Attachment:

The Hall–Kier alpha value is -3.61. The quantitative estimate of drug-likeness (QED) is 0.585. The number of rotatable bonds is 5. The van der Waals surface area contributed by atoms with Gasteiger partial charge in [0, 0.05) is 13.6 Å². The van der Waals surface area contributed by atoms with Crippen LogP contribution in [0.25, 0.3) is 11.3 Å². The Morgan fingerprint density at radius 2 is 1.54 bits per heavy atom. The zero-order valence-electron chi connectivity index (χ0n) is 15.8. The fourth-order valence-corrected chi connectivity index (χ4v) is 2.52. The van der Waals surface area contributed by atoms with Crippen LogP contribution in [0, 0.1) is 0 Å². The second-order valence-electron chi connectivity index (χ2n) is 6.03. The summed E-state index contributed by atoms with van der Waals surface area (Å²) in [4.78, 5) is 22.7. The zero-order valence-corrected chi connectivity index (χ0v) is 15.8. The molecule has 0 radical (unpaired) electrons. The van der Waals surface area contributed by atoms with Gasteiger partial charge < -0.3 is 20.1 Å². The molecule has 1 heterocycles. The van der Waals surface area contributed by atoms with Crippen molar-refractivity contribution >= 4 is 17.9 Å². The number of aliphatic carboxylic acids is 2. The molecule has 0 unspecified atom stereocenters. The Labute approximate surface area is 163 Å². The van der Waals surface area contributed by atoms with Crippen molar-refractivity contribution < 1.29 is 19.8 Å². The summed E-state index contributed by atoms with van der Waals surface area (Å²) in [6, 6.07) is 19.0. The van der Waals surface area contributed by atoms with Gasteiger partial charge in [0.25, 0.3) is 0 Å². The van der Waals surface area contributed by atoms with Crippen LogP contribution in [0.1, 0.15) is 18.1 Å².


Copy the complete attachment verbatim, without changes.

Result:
The Hall–Kier alpha value is -3.61. The quantitative estimate of drug-likeness (QED) is 0.585. The number of rotatable bonds is 5. The van der Waals surface area contributed by atoms with Gasteiger partial charge in [0, 0.05) is 13.6 Å². The van der Waals surface area contributed by atoms with Crippen LogP contribution in [0.25, 0.3) is 11.3 Å². The Morgan fingerprint density at radius 2 is 1.54 bits per heavy atom. The zero-order valence-electron chi connectivity index (χ0n) is 15.8. The fourth-order valence-corrected chi connectivity index (χ4v) is 2.52. The van der Waals surface area contributed by atoms with Crippen LogP contribution in [0, 0.1) is 0 Å². The second-order valence-electron chi connectivity index (χ2n) is 6.03. The summed E-state index contributed by atoms with van der Waals surface area (Å²) in [4.78, 5) is 22.7. The zero-order valence-corrected chi connectivity index (χ0v) is 15.8. The molecule has 0 radical (unpaired) electrons. The van der Waals surface area contributed by atoms with Gasteiger partial charge < -0.3 is 20.1 Å². The molecule has 1 heterocycles. The van der Waals surface area contributed by atoms with Crippen molar-refractivity contribution >= 4 is 17.9 Å². The number of aliphatic carboxylic acids is 2. The molecule has 0 unspecified atom stereocenters. The Labute approximate surface area is 163 Å². The van der Waals surface area contributed by atoms with Crippen molar-refractivity contribution < 1.29 is 19.8 Å². The summed E-state index contributed by atoms with van der Waals surface area (Å²) in [6, 6.07) is 19.0. The van der Waals surface area contributed by atoms with Gasteiger partial charge in [0.25, 0.3) is 0 Å². The van der Waals surface area contributed by atoms with Crippen LogP contribution in [0.1, 0.15) is 18.1 Å².